Just a few days ahead of last December's climate summit COP24 in Poland, the European Commission published its long-term strategy "A clean planet for all" presenting its vision for achieving net-zero greenhouse gas emissions by 2050 through a socially-fair transition in a cost-efficient manner. While the document does not contain any new policy proposals, it provides the direction of travel of EU climate and energy policy and frames what the EU considers as its long-term contribution to achieving the Paris Agreement temperature objectives in line with UN Sustainable Development Goals.
Reflection Paper 'Towards a Sustainable Europe by 2030' - Related Opinions
The EESC welcomes the reforms aimed at increasing high-quality investment and productivity growth, inclusiveness and institutional quality, and to ensure macro-financial stability and sound public finances. The EESC also welcomes the recognition of the need for investment focused on education and training and the need to strengthen the EU’s social dimension. However, it remains to be specified how these objectives are to be achieved. The EESC underlines that progress is very slow and proposals often rather modest in areas where new policies have been proposed, including fair taxation, the banking union and the functioning of the euro area. Moreover, the EESC recognises the importance of addressing climate change but measures so far adopted remain insufficient.
Finance needs to be mobilised to serve the goals of the Paris Agreement on climate change, create jobs and enable Europe to have a leadership in climate technologies. Moreover, money flows need to be re-directed from polluting technologies towards innovative solutions that will help Europe close the emissions gap. Admittedly, these investments will all be profitable in the long run, but how to "prime the pump"? The EESC's own-initiative opinion on the European Finance-Climate Pact will suggest solutions that can make it happen.
Social sustainability is achieved through the reaffirmation of the role and value of the European social model, which represents the identity and specificity of our continent and which guarantees high social protection and citizenship rights for all. There is a clear connection between competitiveness, productivity and social sustainability: all stakeholders must commit themselves to promoting inclusive growth and at the same time foster conditions that are favourable for the world of enterprise, with the aim of creating more and better jobs.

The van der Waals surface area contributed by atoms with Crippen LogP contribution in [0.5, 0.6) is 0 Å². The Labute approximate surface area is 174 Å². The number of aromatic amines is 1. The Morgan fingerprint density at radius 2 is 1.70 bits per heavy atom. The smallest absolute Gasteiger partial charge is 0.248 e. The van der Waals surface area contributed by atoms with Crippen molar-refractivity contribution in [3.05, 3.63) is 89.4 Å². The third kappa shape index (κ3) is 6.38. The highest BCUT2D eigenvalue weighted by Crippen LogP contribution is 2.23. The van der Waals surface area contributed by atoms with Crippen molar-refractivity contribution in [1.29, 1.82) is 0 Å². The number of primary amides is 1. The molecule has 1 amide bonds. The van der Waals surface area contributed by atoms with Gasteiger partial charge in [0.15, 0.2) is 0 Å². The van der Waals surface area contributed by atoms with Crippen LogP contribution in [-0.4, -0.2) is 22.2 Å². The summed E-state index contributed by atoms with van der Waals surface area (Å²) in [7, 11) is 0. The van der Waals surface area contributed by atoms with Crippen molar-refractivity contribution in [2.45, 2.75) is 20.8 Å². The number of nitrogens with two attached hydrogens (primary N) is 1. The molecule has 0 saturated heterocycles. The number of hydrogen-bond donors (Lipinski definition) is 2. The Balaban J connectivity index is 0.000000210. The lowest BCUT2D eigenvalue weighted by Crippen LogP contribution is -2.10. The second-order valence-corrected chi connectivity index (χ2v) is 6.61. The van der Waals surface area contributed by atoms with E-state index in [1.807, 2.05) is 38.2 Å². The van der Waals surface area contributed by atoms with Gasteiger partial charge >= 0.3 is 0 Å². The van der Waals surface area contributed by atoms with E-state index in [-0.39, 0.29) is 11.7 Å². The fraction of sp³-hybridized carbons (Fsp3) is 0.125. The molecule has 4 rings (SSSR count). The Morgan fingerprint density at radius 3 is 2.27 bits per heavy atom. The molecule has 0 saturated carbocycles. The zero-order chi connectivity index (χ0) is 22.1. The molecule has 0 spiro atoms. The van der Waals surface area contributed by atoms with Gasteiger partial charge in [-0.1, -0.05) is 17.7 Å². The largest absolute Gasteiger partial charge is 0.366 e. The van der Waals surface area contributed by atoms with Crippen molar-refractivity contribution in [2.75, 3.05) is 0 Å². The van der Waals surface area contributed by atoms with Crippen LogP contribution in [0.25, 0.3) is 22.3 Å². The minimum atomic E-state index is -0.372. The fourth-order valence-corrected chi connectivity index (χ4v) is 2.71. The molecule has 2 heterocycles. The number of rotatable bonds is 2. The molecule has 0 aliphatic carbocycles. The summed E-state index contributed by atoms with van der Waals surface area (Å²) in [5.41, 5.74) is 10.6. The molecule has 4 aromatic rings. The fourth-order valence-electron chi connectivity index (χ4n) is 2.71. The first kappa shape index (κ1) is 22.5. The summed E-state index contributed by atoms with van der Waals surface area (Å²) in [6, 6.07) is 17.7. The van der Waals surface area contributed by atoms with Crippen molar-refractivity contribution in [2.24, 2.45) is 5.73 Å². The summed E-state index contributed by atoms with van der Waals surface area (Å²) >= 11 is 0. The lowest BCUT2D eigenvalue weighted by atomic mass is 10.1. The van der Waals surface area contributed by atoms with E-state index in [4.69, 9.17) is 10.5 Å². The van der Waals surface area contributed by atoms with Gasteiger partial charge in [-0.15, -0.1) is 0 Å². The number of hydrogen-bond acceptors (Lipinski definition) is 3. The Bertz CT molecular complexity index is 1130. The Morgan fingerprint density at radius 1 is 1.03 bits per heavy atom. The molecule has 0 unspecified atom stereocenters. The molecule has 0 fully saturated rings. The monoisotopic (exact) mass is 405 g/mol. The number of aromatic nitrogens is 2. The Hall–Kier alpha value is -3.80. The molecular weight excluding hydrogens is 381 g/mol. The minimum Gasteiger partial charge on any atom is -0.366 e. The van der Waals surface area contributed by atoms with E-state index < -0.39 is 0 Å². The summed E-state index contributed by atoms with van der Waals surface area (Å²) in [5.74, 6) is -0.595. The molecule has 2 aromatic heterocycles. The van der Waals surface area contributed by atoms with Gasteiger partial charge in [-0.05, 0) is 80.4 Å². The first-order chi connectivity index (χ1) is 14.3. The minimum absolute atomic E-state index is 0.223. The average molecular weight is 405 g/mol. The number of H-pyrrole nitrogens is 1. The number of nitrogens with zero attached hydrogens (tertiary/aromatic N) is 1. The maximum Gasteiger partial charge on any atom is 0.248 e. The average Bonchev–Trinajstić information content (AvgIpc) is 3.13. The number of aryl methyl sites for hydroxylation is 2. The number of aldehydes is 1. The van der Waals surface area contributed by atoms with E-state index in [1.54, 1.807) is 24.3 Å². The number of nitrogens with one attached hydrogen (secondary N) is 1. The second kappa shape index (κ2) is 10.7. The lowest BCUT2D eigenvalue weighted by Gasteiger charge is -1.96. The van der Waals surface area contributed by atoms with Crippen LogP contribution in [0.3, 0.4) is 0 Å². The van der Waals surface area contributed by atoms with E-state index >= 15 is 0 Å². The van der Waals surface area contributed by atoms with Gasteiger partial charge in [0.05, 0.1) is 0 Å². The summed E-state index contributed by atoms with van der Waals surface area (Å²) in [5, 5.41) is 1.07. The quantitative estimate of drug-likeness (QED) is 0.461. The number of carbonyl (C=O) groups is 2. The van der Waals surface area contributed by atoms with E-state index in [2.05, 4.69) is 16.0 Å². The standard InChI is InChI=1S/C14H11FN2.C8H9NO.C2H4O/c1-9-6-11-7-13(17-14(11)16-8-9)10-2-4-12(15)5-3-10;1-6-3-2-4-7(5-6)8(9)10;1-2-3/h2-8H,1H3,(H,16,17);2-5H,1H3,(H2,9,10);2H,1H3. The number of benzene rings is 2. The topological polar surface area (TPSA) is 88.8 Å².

The recommendations of this opinion would be principally addressed to the political decision-makers at different levels in order to practically align the policies to the needs of non-state climate actors.
The own-initiative opinion, prepared by the EESC Permanent Study Group on Sustainable Food Systems, will aim to identify existing challenges, policy inconsistencies and obstacles to a more coherent food policy approach at EU level; to provide examples of ongoing transitions to more sustainable food policies at local/regional/national level; to highlight the role of civil society in building partnerships among stakeholders across the food supply chain; and to define how a comprehensive food policy for the EU should look, including an indicative roadmap.
This opinion will look at the issues of just transition and climate justice from the perspective of civil society in Europe.
This own-initiative opinion is a joint proposal of the two EESC bodies with a cross cutting and horizontal approach: the SDO and the Europe 2020 Steering Committee (SC).
This Committee opinion, prepared in response to the commission's request, has taken stock of the views of European stakeholders on how EU policies and regulatory action can use sustainable economic models to transition successfully towards economic modernisation by reconciling economic prosperity and efficiency, social inclusion and environmental responsibility.